Textbook Rental Firm Chegg Raises $75 Million More | paidContent

Leave a comment

Already heavily-backed textbook rental firm Chegg has added another $75 million. The company’s service, which lets students rent textbooks so they don’t have to buy them, has gained a big following on college campuses. One outside estimate puts the company’s sales this year at $130 million, up from $25 million in 2009. That growth has forced the two top college bookstore operators in the U.S., Barnes & Noble (NYSE: BKS) and Follett Higher Education Group, to launch their own competing textbook rental services.

Chegg most recently raised $112 million in debt and equity funding round last fall. This investment—which comes from a Hong Kong-based investment firm called Ace Limited, according to a report in AllThingsD, brings Chegg’s total funding to more than $200 million.

Chegg is led by former Yahoo (NSDQ: YHOO) COO Dan Rosensweig, who the company hired away from Activision (NSDQ: ATVI) last year.

Textbook Rental Firm Chegg Raises $75 Million More | paidContent.


Save money: Rent your textbooks instead – The Anchor – News

Leave a comment

Each semester, college students across the country spend hundreds of dollars for classroom textbooks that are only useful for those four months. The discouraging pattern is common at every school, private and state schools included. There is a smarter way to acquire the necessary textbooks, but the books must be kept in good condition and returned after use.

Renting textbooks is the latest phenomenon sweeping colleges across the nation. It is an alternative to buying costly textbooks at local bookstores.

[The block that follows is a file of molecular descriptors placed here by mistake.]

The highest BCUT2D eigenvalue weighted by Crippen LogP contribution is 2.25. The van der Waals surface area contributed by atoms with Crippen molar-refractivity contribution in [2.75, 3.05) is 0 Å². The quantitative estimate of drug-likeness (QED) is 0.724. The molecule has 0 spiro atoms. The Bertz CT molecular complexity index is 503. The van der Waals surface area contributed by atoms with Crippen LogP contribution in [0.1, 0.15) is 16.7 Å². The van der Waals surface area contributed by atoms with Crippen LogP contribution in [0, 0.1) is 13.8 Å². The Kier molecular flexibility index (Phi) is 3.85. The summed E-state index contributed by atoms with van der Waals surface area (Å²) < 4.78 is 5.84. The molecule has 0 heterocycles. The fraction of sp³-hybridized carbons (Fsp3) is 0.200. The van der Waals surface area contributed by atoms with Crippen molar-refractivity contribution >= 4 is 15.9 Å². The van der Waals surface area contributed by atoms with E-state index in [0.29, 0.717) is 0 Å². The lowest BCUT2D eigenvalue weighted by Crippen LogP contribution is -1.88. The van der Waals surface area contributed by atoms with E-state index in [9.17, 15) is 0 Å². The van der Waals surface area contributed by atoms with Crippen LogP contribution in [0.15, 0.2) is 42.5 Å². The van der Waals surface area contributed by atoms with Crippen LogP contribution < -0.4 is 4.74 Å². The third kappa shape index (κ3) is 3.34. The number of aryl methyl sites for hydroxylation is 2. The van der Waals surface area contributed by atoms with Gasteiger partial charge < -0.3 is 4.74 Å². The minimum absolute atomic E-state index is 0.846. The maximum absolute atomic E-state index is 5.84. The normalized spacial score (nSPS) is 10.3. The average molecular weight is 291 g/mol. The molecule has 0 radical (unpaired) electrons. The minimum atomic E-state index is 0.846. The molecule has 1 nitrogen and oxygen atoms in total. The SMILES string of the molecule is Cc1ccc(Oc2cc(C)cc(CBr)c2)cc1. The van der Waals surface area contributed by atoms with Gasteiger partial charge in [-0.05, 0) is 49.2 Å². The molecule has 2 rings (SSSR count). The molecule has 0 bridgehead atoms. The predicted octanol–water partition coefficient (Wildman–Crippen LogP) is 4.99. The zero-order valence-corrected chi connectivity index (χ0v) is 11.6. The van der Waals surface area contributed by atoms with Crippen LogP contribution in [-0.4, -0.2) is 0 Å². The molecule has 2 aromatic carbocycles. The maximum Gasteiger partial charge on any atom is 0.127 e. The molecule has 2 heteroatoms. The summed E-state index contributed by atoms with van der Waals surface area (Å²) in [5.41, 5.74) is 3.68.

At Rhode Island College, book renting is available online through the Web site bookrenter.com, which caters to 260 colleges across the nation. The book is ordered at the beginning of the semester, and it must be returned once the class is completed.

The process is simple and it saves students a substantial amount of money.

The amount varies according to the textbook, but it is usually significant. For example, one college text is “Thinking Mathematically” by Robert Blitzer, a required text book for Math 139. The 2010 edition costs $140.75, which can be more than a college student’s weekly paycheck. However, renting the same exact book on Bookrenter will only cost $61.35, saving a student $79.

read more: Save money: Rent your textbooks instead – The Anchor – News.

Editorial: Textbook rentals a quick fix, but don’t do enough – Canandaigua, NY – MPNnow

Leave a comment

Sen. Charles Schumer recently urged the National Association of College Stores to encourage its members to expand textbook rental programs. He hailed it as a way to save students money, and the association called the move “a great leap forward.”

Renting textbooks would indeed help lower the high cost of college reading materials, especially for elective courses or specialty classes where the book would be needed only for a semester. And having a rental system in place, overseen by the bookstore, would allow students to save money upfront. Selling books back to a store or to other students is a gamble — and sometimes isn’t an option at all, if the text isn’t being used the next semester.

It is all well and good that Schumer turned the spotlight on the fact that textbook costs are becoming astronomical — and to some, unaffordable. But his solution sidesteps the problem rather than tackling it head-on. It doesn’t hold the publishers or booksellers responsible for the price hikes each semester, and it doesn’t stop the constant reissuing of textbook editions for minor revisions (making the resale of such texts less attractive).

Discouraging such practices could save students more money than any rental service.

Read more: Editorial: Textbook rentals a quick fix, but don’t do enough – Canandaigua, NY – MPNnow.